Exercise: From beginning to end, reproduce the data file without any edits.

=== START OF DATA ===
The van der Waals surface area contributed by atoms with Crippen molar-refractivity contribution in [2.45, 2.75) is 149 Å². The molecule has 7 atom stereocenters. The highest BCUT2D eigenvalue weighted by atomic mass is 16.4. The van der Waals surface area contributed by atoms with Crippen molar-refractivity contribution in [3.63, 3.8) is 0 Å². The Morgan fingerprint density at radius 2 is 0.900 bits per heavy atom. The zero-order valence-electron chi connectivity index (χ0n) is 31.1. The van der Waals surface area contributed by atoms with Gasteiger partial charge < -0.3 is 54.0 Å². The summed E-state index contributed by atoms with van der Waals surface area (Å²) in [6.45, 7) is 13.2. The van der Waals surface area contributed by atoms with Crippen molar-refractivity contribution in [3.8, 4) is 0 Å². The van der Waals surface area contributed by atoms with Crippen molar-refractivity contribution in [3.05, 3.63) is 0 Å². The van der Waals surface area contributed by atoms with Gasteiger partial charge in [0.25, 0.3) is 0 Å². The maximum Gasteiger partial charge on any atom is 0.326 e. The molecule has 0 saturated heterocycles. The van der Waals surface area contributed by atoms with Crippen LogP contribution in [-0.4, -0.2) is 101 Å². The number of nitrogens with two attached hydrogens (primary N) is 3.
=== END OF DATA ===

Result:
The van der Waals surface area contributed by atoms with Crippen molar-refractivity contribution in [2.45, 2.75) is 149 Å². The molecule has 7 atom stereocenters. The highest BCUT2D eigenvalue weighted by atomic mass is 16.4. The van der Waals surface area contributed by atoms with Crippen molar-refractivity contribution in [3.63, 3.8) is 0 Å². The Morgan fingerprint density at radius 2 is 0.900 bits per heavy atom. The zero-order valence-electron chi connectivity index (χ0n) is 31.1. The van der Waals surface area contributed by atoms with Gasteiger partial charge < -0.3 is 54.0 Å². The summed E-state index contributed by atoms with van der Waals surface area (Å²) in [6.45, 7) is 13.2. The van der Waals surface area contributed by atoms with Crippen molar-refractivity contribution in [3.8, 4) is 0 Å². The van der Waals surface area contributed by atoms with Crippen molar-refractivity contribution in [3.05, 3.63) is 0 Å². The van der Waals surface area contributed by atoms with Gasteiger partial charge in [0.25, 0.3) is 0 Å². The maximum Gasteiger partial charge on any atom is 0.326 e. The molecule has 0 saturated heterocycles. The van der Waals surface area contributed by atoms with Crippen LogP contribution in [-0.4, -0.2) is 101 Å². The number of nitrogens with two attached hydrogens (primary N) is 3.